A former deputy governor of the Central Bank of Nigeria, Kingsley Moghalu, has given reasons for the failure of the naira redesign policy.
Moghalu noted that the terrible suffering and economic loss Nigerians experienced as a result of the faulty implementation of the CBN’s naira redesign policy and the entry of the judiciary into central banking functions showed “clearly how our institutions and Nigeria fail when institutions that are meant to be operationally independent become politicised.”
In a statement late Tuesday, he said currency functions were a core part of any central bank’s mandate, and to that extent, he had no problem with the policy except for two vital issues:
“First, the 90-deadline, which I warned was too short to be effectively executed. Second, the timing, so close to the elections. But, as later became clear, there was a haphazard and incoherent communication of the purposes of the policy.
“In one breath, it was said to be to reduce the money supply and help tame inflation (after the Bank had created and lent N23 trillion to the Federal Government, illegally because that was way beyond approved limits under the CBN Act of 2007). Next, it was promoted as a national security measure to halt kidnapping, Naira hoarding and sundry crimes.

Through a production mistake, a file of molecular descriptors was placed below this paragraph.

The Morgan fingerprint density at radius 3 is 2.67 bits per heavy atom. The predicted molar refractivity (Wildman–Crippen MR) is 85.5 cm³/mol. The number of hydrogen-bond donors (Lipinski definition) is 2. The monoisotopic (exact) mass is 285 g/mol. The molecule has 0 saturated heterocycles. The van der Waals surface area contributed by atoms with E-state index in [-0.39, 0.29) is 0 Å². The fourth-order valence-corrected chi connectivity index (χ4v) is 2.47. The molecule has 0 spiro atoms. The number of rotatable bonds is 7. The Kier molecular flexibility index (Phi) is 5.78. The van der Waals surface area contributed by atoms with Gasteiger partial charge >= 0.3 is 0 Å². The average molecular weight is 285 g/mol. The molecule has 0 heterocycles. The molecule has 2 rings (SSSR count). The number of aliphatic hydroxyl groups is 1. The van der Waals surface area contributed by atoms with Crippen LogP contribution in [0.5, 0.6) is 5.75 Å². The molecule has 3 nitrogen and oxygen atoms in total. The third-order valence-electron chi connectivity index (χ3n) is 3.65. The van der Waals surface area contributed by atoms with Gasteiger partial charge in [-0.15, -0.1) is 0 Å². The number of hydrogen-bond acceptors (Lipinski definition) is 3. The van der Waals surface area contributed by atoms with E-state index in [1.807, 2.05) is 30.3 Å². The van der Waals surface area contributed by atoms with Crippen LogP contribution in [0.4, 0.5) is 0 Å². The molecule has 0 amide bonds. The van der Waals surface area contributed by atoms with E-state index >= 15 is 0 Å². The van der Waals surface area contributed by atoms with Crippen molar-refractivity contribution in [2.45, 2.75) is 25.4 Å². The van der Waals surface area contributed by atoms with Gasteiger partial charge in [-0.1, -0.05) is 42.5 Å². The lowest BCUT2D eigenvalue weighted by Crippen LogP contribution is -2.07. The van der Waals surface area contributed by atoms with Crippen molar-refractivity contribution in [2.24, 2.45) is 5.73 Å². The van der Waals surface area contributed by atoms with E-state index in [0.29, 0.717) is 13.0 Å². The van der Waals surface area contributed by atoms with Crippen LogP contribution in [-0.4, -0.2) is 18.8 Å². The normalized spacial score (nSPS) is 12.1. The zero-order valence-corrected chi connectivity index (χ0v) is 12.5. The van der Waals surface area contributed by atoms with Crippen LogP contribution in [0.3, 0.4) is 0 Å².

“Then, next, it became about “free and fair elections “ to stop vote-buying,” he stated.
Moghalu noted that the last reason became the most important and controversial reason as the tempo of the 2023 presidential contest rose to a boiling point.
He said, “Expectedly, politicians who felt the policy targeted them complained loudly and wanted the deadline extended, while those who believed it helped their own political agendas hailed the tight and impractical deadline and did not want it moved.”
He said Nigerians were trapped between the devil and the deep blue sea of a desire to curb the menace of vote-buying and the effective confiscation of their own money by the implementation failure of the policy.
“Today, whatever may have been the benefits of the naira redesign policy have been cancelled out by the economic and social gridlock it has created. We are still suffering from it after the “almighty” presidential election has come and gone. There are several lessons here. One such lesson is the importance of effective risk management that was evidently absent in the conception and execution of the policy,” he added.
For Moghalu, “turning it into a political football was and is a big mistake, and a strong indicator of state failure.”
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